1 This week has been a busy one for moving all my tropical plants into the hoop house near the chicken coops. Most of my large tropical plants from Maine, East Hampton and my Bedford farm winter in this structure.
2 I have a lot of beautiful cycads, agaves, succulents, ferns, and other warm weather specimens in my collection. I am very fortunate these plants do so well here at the farm.
3 Before each plant gets placed into the hoop house, it is examined, and if necessary, repotted. Here, Wilmer and Ang were matching the proper sized pots with plants that needed rehoming. There were a lot of plants in line to repot.
4 Wilmer prepared the soil mix for repotting.
5 In a trug bucket, he mixed soil, and compost made right here at my farm. He combined them in layers, mixing each one in thoroughly.
6 The soil is a rich combination of composted peanut hulls, bark and sphagnum peat moss. Soil is basically the top layer of earth with added amounts of organic matter, minerals and nutrients to give it texture. Compost is the recycling of plant and kitchen waste as a fertilizer and soil amendment. Compost improves soil and plant growth.
7 Perlite was added to the mix. Perlite in potting soil is an additive used to aerate the media and allow water to drain. It is actually volcanic glass that is heated to 1600-degrees Fahrenheit. It expands and becomes a very lightweight material.
8 Wilmer mixed everything and then repeated the layering process again until the trug bucket was completely full.
9 The mix was now ready to be used.
10 Here, Wilmer prepared to repot one of my many bird's nest ferns.
11 It was a healthy specimen, but was definitely ready for repotting.
12 Ferns are an interesting group of plants to grow because of the various types of fronds they display. Bird's nest ferns, Asplenium nidus, have spear like shaped leaves rather than feather or palm like fronds. Wilmer cut the outer roots to stimulate new growth.
13 He also trimmed any dead leaves. These plants love its soil to remain moist, but not soggy.
14 And, gave the bottom a fresh cut as well.
15 Wilmer then repotted it into a slightly larger container than what it was previously using.
16 The leaves can grow quite long, and are shiny light green in color. The reproduction sacs, or sporangia which produce spores, are formed along the veins on the underside of mature leaves. If you look closely, you can see these - the reddish-brown lines on the backsides of the leaves. Wilmer added the soil mix to the container.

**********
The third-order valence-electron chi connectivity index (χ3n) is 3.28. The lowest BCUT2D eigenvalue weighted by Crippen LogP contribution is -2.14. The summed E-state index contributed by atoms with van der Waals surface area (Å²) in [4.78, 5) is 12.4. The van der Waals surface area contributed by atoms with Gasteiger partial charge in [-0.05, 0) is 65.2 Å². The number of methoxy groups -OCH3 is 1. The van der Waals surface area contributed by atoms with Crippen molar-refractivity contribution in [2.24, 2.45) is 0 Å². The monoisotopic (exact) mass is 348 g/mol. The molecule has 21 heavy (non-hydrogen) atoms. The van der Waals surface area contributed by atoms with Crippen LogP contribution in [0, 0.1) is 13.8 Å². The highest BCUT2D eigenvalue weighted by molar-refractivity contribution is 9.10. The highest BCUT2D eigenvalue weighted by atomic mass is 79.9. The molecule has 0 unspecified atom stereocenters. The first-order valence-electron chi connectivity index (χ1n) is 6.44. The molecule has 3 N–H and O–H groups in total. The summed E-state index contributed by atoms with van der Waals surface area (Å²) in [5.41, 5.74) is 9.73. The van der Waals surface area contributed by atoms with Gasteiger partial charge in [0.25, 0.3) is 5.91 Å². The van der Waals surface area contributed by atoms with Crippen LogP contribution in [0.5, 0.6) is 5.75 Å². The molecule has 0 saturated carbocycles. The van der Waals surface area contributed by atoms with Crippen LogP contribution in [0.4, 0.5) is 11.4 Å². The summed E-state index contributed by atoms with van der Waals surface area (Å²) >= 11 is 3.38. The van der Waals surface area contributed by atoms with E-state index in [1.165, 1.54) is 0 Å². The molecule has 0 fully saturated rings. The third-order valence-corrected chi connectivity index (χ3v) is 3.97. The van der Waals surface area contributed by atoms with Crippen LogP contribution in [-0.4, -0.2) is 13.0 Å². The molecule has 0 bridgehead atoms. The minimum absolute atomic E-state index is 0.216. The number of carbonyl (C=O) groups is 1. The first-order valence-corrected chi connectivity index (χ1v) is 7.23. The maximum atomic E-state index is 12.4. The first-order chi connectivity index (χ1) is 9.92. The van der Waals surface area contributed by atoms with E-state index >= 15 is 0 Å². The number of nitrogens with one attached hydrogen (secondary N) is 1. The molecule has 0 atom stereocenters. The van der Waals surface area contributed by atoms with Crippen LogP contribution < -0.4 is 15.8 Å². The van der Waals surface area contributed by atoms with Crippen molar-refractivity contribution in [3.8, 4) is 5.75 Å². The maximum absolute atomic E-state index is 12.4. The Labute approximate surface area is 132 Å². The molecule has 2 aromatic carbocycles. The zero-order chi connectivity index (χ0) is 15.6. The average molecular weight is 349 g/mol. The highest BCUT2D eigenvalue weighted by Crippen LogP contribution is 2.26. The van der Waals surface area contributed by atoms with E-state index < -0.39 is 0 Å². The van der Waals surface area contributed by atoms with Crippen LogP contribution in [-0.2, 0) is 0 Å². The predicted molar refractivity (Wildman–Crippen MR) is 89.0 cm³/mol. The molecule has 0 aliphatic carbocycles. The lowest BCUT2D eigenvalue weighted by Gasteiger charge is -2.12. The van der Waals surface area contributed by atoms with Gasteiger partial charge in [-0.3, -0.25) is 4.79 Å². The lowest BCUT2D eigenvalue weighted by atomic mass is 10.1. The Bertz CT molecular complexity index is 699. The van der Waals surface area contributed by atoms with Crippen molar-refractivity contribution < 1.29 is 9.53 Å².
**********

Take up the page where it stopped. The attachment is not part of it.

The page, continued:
17 Wilmer also added some Osmocote fertilizer to the soil. This is a slow-release fertilizer.
18 It looks like small, round peppercorns with a creamy tan color. Osmocote particles are called prills. As soil warms, and rain or irrigation reaches the Osmocote, the nutrients in the prills trickle out into the soil via osmosis for plant roots to absorb.
19 Wilmer packed the soil mix firmly.
20 And it was as good as new and now ready to be placed inside the hoop house.
21 Inside the head house of my main greenhouse, Ryan was also busy repotting. This is a Crassula ovata, commonly known as jade plant, lucky plant, and friendship tree. It's a common houseplant world wide. Do you have one?
22 Ryan also cut away the old, outer roots, to stimulate new growth, and cut about an inch off the bottom of the plant. Native to South Africa, these jade plants are easy to care for succulents.
23 The jade plant is an evergreen with thick trunks. It has thick, shiny smooth leaves that grow in opposing pairs along the branches. The leaves are a rich, jade green, although some may appear more yellow-green.
24 Ryan selected a terra-cotta container that was just slightly larger than the plant's previous home.
25 Ryan quickly placed the plant into the pot to make sure it was a good fit.
26 I save shards of terra-cotta to put on the bottom of pots to cover the drain holes.
27 It keeps dirt from falling through while making sure there is still room for proper drainage.
28 Ryan used a good basic potting mix and added some sand, perlite, vermiculite for better drainage, and Osmocote plant food. He scooped a good layer of the mixture into the bottom of the pot.
29 He placed the jade plant into the container and made sure it was centered and level from all sides. Jade plants need full to partial shade. They also prefer to be on the dry side. It requires little water in summer and even less in winter - it's crucial not to overwater the jade.
30 With too much water, the jade plant will begin to rot.
31 Jade plants prefer porous clay pots because the clay helps to wick the water out of the soil, allowing it to dry out faster.
32 Always check before watering and water only when the soil feels completely dry.
33 To give the plant a finished look, I like to add a thin layer of gravel to the top of the pot.
34 Gravel or a thin layer of pebbles also prevents some insects from invading the plant. Fungus gnats lay eggs in the top layer of soil, but they can't do this on gravel.
35 This jade plant is all repotted and cleaned up.
36 Moving on...